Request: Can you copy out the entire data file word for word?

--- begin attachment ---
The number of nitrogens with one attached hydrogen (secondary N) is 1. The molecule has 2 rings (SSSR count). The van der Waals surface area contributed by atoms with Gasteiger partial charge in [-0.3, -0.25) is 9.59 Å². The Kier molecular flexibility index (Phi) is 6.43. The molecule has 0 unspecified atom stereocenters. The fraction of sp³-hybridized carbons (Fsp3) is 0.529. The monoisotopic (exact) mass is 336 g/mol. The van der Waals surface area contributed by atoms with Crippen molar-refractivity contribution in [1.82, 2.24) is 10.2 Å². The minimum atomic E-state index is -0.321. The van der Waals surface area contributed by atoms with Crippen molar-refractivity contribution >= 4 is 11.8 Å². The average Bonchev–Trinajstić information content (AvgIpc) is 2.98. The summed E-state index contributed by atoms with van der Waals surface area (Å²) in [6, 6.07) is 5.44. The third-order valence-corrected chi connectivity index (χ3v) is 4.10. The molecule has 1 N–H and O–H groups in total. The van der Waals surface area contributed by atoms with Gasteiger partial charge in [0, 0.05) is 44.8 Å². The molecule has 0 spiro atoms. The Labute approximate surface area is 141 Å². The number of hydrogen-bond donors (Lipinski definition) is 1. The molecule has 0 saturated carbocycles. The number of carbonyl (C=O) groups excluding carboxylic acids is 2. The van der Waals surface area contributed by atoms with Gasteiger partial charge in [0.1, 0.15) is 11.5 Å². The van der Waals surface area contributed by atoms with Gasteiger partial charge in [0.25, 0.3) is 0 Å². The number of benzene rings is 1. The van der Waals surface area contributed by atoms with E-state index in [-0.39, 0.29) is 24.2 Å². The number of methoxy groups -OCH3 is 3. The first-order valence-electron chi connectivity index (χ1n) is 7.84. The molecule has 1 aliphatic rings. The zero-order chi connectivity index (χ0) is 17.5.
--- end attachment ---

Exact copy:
The number of nitrogens with one attached hydrogen (secondary N) is 1. The molecule has 2 rings (SSSR count). The van der Waals surface area contributed by atoms with Gasteiger partial charge in [-0.3, -0.25) is 9.59 Å². The Kier molecular flexibility index (Phi) is 6.43. The molecule has 0 unspecified atom stereocenters. The fraction of sp³-hybridized carbons (Fsp3) is 0.529. The monoisotopic (exact) mass is 336 g/mol. The van der Waals surface area contributed by atoms with Crippen molar-refractivity contribution in [1.82, 2.24) is 10.2 Å². The minimum atomic E-state index is -0.321. The van der Waals surface area contributed by atoms with Crippen molar-refractivity contribution >= 4 is 11.8 Å². The average Bonchev–Trinajstić information content (AvgIpc) is 2.98. The summed E-state index contributed by atoms with van der Waals surface area (Å²) in [6, 6.07) is 5.44. The third-order valence-corrected chi connectivity index (χ3v) is 4.10. The molecule has 1 N–H and O–H groups in total. The van der Waals surface area contributed by atoms with Gasteiger partial charge in [0, 0.05) is 44.8 Å². The molecule has 0 spiro atoms. The Labute approximate surface area is 141 Å². The number of hydrogen-bond donors (Lipinski definition) is 1. The molecule has 0 saturated carbocycles. The number of carbonyl (C=O) groups excluding carboxylic acids is 2. The van der Waals surface area contributed by atoms with Gasteiger partial charge in [0.1, 0.15) is 11.5 Å². The van der Waals surface area contributed by atoms with Gasteiger partial charge in [0.25, 0.3) is 0 Å². The number of benzene rings is 1. The van der Waals surface area contributed by atoms with E-state index in [-0.39, 0.29) is 24.2 Å². The number of methoxy groups -OCH3 is 3. The first-order valence-electron chi connectivity index (χ1n) is 7.84. The molecule has 1 aliphatic rings. The zero-order chi connectivity index (χ0) is 17.5.